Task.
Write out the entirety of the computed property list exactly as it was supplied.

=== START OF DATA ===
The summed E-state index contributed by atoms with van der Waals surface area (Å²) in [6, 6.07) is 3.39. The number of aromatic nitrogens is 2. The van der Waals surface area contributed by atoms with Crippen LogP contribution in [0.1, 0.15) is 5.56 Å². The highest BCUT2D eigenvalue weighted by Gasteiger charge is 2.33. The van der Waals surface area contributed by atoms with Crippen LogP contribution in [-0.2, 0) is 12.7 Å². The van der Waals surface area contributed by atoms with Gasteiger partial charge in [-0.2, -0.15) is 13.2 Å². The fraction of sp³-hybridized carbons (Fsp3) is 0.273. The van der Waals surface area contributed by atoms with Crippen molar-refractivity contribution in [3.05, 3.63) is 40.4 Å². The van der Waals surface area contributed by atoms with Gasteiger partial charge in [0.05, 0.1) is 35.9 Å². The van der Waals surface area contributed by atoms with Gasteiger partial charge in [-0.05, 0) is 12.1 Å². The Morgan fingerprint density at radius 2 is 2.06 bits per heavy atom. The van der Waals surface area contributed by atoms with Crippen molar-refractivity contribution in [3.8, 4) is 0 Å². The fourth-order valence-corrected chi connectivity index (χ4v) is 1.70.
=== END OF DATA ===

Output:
The summed E-state index contributed by atoms with van der Waals surface area (Å²) in [6, 6.07) is 3.39. The number of aromatic nitrogens is 2. The van der Waals surface area contributed by atoms with Crippen LogP contribution in [0.1, 0.15) is 5.56 Å². The highest BCUT2D eigenvalue weighted by Gasteiger charge is 2.33. The van der Waals surface area contributed by atoms with Crippen LogP contribution in [-0.2, 0) is 12.7 Å². The van der Waals surface area contributed by atoms with Gasteiger partial charge in [-0.2, -0.15) is 13.2 Å². The fraction of sp³-hybridized carbons (Fsp3) is 0.273. The van der Waals surface area contributed by atoms with Crippen molar-refractivity contribution in [3.05, 3.63) is 40.4 Å². The van der Waals surface area contributed by atoms with Gasteiger partial charge in [0.05, 0.1) is 35.9 Å². The van der Waals surface area contributed by atoms with Gasteiger partial charge in [-0.05, 0) is 12.1 Å². The Morgan fingerprint density at radius 2 is 2.06 bits per heavy atom. The van der Waals surface area contributed by atoms with Crippen molar-refractivity contribution in [3.8, 4) is 0 Å². The fourth-order valence-corrected chi connectivity index (χ4v) is 1.70.